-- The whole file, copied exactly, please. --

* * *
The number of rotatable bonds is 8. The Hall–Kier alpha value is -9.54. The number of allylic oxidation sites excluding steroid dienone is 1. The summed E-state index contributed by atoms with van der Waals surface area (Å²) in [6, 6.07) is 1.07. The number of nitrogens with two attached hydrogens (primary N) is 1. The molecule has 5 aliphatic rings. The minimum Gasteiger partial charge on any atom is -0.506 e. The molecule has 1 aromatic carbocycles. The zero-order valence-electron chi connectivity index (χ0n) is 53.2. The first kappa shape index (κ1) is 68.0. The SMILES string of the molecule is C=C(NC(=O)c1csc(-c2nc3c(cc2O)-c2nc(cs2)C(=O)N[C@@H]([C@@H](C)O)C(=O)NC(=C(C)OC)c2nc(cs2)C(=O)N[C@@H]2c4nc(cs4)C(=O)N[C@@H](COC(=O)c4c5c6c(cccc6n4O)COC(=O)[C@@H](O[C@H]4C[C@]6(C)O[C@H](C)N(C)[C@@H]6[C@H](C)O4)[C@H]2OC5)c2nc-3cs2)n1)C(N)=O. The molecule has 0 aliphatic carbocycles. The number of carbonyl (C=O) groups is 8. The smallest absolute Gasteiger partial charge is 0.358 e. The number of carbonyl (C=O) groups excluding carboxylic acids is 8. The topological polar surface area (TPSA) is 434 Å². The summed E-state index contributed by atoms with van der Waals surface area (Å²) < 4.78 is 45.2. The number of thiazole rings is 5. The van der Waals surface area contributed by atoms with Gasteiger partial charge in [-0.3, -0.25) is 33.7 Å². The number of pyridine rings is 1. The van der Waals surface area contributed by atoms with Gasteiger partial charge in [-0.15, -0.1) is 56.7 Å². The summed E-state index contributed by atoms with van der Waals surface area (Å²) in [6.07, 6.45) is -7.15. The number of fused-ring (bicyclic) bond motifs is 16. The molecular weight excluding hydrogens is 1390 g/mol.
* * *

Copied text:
The number of rotatable bonds is 8. The Hall–Kier alpha value is -9.54. The number of allylic oxidation sites excluding steroid dienone is 1. The summed E-state index contributed by atoms with van der Waals surface area (Å²) in [6, 6.07) is 1.07. The number of nitrogens with two attached hydrogens (primary N) is 1. The molecule has 5 aliphatic rings. The minimum Gasteiger partial charge on any atom is -0.506 e. The molecule has 1 aromatic carbocycles. The zero-order valence-electron chi connectivity index (χ0n) is 53.2. The first kappa shape index (κ1) is 68.0. The SMILES string of the molecule is C=C(NC(=O)c1csc(-c2nc3c(cc2O)-c2nc(cs2)C(=O)N[C@@H]([C@@H](C)O)C(=O)NC(=C(C)OC)c2nc(cs2)C(=O)N[C@@H]2c4nc(cs4)C(=O)N[C@@H](COC(=O)c4c5c6c(cccc6n4O)COC(=O)[C@@H](O[C@H]4C[C@]6(C)O[C@H](C)N(C)[C@@H]6[C@H](C)O4)[C@H]2OC5)c2nc-3cs2)n1)C(N)=O. The molecule has 0 aliphatic carbocycles. The number of carbonyl (C=O) groups is 8. The smallest absolute Gasteiger partial charge is 0.358 e. The number of carbonyl (C=O) groups excluding carboxylic acids is 8. The topological polar surface area (TPSA) is 434 Å². The summed E-state index contributed by atoms with van der Waals surface area (Å²) < 4.78 is 45.2. The number of thiazole rings is 5. The van der Waals surface area contributed by atoms with Gasteiger partial charge in [-0.3, -0.25) is 33.7 Å². The number of pyridine rings is 1. The van der Waals surface area contributed by atoms with Gasteiger partial charge in [-0.15, -0.1) is 56.7 Å². The summed E-state index contributed by atoms with van der Waals surface area (Å²) in [6.07, 6.45) is -7.15. The number of fused-ring (bicyclic) bond motifs is 16. The molecular weight excluding hydrogens is 1390 g/mol.